Seva Simone demo’ing working with blue foam in his Project Open Door class called Design the Future at Hope High School.

Seva Simone demo’ing working with blue foam in his Project Open Door class called Design the Future at Hope High School.

Applying design thinking to art curricula

Art educators can apply design thinking to strengthen their curriculums in several ways:

Focus on problem-solving: Design thinking starts with identifying and understanding the problem before brainstorming and implementing solutions. Educators can apply this approach by encouraging students to identify problems they want to solve through art and design, and then guiding them through the process of finding creative solutions. This also translates into designing an art class. Educators can focus on solving what doesn’t work through design thinking, and simultaneously expanding on what works well.

Incorporate interdisciplinary collaboration: Design thinking often involves collaborating with people from different disciplines to come up with innovative solutions. Art educators can apply this by incorporating interdisciplinary projects into their curriculum that allow students to collaborate with others outside of their art class and collaborating with other teachers to teach content that transcends the boundaries of traditional art classrooms.

Encourage experimentation: Design thinking encourages experimentation and iteration. Art educators can apply this by encouraging students to explore different materials, techniques, and styles in their art making, and to revise and refine their work through a process of iteration. This helps students grow through play and encourages them to continue their studies outside of the classroom, drawing connections to the real world. Additionally, educators can use experimentation in their own classrooms, treating their space as a testing ground, to experiment with and evaluate new methods of teaching and subject matter.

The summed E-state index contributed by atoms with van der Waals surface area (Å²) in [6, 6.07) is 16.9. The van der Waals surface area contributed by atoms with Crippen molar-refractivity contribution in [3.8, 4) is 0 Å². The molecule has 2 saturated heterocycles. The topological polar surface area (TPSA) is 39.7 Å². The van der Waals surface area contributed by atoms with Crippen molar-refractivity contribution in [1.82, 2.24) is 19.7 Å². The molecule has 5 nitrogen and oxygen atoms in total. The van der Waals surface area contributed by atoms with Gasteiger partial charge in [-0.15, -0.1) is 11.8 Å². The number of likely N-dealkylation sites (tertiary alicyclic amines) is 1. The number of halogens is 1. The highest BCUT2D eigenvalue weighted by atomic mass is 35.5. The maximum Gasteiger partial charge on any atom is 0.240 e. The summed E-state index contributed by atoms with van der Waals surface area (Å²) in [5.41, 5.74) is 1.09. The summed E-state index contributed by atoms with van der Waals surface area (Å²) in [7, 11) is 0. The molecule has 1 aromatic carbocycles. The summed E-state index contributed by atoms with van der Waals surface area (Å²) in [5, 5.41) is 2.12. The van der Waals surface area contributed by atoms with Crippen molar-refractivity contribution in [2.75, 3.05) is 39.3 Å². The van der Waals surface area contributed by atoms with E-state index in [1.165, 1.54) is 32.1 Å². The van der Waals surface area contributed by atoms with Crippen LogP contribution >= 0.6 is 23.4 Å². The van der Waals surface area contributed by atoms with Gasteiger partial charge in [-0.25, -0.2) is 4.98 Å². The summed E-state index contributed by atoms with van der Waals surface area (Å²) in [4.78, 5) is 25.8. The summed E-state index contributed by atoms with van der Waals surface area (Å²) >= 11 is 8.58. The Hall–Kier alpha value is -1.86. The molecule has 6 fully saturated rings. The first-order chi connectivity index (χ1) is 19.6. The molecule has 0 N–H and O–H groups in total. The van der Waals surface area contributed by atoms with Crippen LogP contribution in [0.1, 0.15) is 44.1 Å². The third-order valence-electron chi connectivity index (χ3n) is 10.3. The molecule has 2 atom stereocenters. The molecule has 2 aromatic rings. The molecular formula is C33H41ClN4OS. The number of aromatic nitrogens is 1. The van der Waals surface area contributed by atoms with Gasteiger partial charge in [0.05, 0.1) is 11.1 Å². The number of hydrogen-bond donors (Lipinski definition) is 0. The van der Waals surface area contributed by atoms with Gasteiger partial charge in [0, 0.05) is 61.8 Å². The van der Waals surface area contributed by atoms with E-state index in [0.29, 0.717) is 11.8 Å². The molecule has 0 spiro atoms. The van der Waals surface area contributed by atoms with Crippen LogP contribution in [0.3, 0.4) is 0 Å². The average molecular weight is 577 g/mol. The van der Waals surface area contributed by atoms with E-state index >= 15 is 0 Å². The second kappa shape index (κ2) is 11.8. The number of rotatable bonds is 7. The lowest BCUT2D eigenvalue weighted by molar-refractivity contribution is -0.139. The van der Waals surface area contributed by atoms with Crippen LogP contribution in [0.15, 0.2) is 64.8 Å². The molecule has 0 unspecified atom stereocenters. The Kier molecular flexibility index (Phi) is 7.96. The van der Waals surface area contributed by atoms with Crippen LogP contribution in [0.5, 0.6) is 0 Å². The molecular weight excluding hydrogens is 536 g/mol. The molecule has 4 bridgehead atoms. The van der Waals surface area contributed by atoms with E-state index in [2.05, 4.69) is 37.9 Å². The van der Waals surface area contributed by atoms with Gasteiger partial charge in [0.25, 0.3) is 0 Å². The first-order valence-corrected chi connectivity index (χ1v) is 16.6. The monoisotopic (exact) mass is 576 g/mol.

Empathy and user-centered design: Design thinking emphasizes understanding the needs and experiences of the user. Art educators can apply this by encouraging students to consider the audience or user of their art and to design with their needs and experiences in mind. Oftentimes this manifests as designing for themselves, however it is important to understand how to design for others. Fundamentally, teachers must realize that they are teaching the students, thus what matters is what the students actually retain, not what is in the curriculum.

Foster a growth mindset: Design thinking encourages a growth mindset, where failure is seen as an opportunity to learn and improve. Art educators can apply this by creating a safe and supportive environment where students feel comfortable taking risks and learning from mistakes.

Applying design thinking to art education can help students by developing valuable skills in problem-solving, collaboration, experimentation, empathy, and growth mindsets. Teachers can promote this by providing students with a framework for creating innovative and impactful art and design projects. They can also strengthen their own art curriculums with design thinking, by using concrete methodologies to ideate, test, evaluate, and improve their methods.


Poster for Seva’s design class Design the Future, poster design courtesy of Tom D’Amore, co-teacher and MAT grad.

Poster for Seva’s design class Design the Future, poster design courtesy of Tom D’Amore, co-teacher and MAT grad.